My senator Bill Nelson’s support for bombing Syria (and a response)

Bookworm asked me to post an exchange I had with my Senator, Bill Nelson.

I wrote an e-mail to Senator Nelson to express my opposition to bombing Syria.  Here is his response:

Dear Mr. Underwood:
     Thank you for sharing your thoughts about the situation in Syria.
     I think everyone can agree that the use of chemical weapons there is cause for moral outrage.
     Some argue against a U.S. response. But I agree with President Obama, Secretary of State Kerry, and many of the GOP leaders, such as Senators McCain and Graham, that it’s in our nation’s best interest to hold accountable a dictator who uses weapons of mass destruction and slaughters innocents.
     We also believe we should limit our nation’s direct military involvement.
     I very much appreciated hearing from you on this important issue. Varied perspectives help me to be a better public servant. Thank you.
                                   Bill Nelson
  And here is my response, which Bookworm asked me to share:

Thank you for your explanation of your position on attacking Syria.  However, I must respectfully disagree.  Yes, everyone can agree that a country’s use of chemical weapons on its own people is a moral outrage.  It does not follow, however, that we should take matters into our own hands and unilaterally commit an act of war against that country.  If moral outrage were the criteria, we would be attacking dozens of countries a year.Consider if Syria, or any other country, decided that capital punishment was a moral outrage and decided to attack our country because we still execute people.  They would have as much right to do so as we do to bomb Syria.  Yet surely you would consider it both wrong and an act of war against the United States if they actually did so.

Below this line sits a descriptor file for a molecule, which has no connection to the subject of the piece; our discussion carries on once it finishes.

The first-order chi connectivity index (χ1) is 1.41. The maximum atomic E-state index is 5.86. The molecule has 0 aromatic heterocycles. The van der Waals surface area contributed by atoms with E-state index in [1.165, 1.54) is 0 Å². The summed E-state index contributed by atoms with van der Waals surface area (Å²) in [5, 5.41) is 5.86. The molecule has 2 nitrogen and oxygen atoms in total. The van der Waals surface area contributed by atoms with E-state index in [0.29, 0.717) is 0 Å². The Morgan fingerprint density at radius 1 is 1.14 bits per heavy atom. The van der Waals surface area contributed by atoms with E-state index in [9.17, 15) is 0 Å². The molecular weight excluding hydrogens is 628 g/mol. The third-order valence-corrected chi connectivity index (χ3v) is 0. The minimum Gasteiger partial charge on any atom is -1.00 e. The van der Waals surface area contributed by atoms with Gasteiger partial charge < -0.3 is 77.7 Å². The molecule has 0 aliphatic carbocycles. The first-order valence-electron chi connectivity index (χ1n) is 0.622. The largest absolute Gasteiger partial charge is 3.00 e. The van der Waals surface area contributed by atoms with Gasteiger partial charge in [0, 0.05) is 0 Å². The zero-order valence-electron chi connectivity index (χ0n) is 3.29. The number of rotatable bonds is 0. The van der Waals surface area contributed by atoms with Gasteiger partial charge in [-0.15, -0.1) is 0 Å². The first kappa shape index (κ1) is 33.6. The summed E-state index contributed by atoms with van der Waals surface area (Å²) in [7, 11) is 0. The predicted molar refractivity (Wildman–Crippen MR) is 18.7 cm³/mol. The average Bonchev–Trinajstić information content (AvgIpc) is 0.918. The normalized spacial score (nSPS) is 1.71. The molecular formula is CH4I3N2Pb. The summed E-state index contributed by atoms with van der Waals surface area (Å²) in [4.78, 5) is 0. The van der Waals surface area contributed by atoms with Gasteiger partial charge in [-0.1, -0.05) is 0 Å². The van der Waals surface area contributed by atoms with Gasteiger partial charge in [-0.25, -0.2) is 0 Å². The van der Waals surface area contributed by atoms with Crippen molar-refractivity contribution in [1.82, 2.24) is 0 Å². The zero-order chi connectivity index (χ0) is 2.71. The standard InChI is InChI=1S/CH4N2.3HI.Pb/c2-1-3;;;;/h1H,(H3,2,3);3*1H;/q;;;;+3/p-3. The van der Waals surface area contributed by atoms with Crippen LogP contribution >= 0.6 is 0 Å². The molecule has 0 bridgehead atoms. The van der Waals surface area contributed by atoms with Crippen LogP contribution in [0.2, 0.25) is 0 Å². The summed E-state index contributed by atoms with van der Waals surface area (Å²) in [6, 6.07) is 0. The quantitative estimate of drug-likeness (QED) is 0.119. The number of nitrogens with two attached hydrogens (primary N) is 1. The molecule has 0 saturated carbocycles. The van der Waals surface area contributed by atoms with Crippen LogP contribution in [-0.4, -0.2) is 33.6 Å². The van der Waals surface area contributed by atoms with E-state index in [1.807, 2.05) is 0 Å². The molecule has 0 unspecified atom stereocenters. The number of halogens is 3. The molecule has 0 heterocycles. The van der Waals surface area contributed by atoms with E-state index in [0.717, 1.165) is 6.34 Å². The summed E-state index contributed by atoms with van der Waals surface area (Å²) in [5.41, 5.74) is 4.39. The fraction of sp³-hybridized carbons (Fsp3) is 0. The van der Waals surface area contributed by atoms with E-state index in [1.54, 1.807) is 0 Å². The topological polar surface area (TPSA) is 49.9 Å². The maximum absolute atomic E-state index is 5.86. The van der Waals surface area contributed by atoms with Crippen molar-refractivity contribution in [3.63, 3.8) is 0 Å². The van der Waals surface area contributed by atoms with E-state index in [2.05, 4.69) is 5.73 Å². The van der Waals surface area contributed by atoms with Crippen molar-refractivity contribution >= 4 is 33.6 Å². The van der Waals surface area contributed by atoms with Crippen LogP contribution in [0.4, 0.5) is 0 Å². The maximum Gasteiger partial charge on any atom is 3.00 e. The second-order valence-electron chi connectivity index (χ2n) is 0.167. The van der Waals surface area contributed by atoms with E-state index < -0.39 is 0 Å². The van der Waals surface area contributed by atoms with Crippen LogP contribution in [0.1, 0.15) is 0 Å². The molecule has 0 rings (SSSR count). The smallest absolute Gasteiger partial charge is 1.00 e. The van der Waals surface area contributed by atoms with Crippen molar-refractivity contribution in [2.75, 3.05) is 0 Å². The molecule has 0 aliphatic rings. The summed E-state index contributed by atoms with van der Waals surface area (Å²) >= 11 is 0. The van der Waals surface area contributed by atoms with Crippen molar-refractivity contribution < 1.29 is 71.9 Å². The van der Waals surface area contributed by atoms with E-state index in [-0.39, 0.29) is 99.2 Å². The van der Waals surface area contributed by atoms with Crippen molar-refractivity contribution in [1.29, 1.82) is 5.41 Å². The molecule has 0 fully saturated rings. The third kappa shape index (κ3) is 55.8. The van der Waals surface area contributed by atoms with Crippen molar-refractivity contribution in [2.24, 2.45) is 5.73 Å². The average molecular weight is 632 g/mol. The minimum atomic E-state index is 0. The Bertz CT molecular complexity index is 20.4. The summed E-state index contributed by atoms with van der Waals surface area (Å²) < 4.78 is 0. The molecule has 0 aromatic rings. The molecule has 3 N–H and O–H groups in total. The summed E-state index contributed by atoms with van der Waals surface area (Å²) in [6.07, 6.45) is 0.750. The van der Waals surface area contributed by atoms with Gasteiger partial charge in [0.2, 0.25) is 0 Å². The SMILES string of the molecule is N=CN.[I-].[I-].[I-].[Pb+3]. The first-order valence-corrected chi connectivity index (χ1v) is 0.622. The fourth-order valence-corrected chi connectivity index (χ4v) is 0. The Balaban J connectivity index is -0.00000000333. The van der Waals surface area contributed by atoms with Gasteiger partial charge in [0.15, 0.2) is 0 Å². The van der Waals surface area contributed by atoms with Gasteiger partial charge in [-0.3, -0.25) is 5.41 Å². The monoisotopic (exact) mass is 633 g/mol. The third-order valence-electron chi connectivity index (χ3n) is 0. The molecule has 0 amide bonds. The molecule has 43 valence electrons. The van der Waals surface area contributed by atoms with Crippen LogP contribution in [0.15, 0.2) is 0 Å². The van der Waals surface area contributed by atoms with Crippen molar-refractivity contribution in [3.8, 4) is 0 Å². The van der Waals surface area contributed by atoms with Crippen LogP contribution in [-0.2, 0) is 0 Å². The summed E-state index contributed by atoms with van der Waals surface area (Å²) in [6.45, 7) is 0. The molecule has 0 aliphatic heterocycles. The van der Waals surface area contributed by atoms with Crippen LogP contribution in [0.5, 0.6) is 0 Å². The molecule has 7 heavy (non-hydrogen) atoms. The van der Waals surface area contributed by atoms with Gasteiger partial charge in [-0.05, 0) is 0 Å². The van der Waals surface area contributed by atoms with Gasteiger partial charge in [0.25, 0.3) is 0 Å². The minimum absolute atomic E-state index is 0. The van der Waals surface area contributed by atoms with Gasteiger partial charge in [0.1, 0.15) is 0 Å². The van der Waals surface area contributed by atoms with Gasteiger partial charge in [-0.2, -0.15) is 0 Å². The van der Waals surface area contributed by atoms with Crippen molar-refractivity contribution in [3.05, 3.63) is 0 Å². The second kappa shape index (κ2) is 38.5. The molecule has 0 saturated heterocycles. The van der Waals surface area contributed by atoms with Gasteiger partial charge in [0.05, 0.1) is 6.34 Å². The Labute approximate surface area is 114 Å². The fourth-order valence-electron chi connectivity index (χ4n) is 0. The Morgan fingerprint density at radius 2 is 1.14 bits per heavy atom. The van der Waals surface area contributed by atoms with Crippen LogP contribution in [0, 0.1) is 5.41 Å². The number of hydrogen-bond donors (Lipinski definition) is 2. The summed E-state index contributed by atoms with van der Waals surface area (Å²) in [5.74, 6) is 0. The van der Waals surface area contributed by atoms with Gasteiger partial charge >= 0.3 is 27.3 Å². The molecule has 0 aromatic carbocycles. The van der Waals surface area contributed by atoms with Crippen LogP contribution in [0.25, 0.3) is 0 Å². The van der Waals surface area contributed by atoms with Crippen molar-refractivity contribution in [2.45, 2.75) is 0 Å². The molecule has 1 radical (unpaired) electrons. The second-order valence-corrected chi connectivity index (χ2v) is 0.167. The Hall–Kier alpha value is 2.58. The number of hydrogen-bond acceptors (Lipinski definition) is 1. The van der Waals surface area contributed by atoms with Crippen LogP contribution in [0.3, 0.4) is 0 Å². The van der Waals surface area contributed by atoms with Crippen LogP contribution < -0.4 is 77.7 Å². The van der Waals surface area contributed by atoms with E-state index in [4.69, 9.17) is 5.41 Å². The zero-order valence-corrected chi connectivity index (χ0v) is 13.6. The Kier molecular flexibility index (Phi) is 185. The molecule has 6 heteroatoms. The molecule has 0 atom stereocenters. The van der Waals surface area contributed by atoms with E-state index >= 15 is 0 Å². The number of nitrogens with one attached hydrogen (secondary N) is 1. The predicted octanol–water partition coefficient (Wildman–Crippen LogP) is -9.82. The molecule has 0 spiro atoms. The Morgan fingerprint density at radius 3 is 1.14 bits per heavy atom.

Also, it is a fantasy to think that we can commit a blatant act of war against another nation in a “limited” way.  Especially in the Middle East, as we have learned the hard way in Afghanistan and Iraq, “limited” actions have a way of producing unlimited consequences.

Please reconsider your position.  America is neither the world’s policeman nor its judge, jury and executioner on issues of moral outrage.  If we act at all to “punish” Syria, it should be under the banner of the United Nations, not the United States.

I should mention that I’m really not a fan of the United Nations.  But if the international community is ever to act to enforce “moral” norms, the United Nations is the only organization that could possibly claim a legitimate right to do so.  Certainly, the United States, acting unilaterally, may not claim such legitimacy.

I hope Bookworm will add her comments here, to get the conversation started.

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  • jj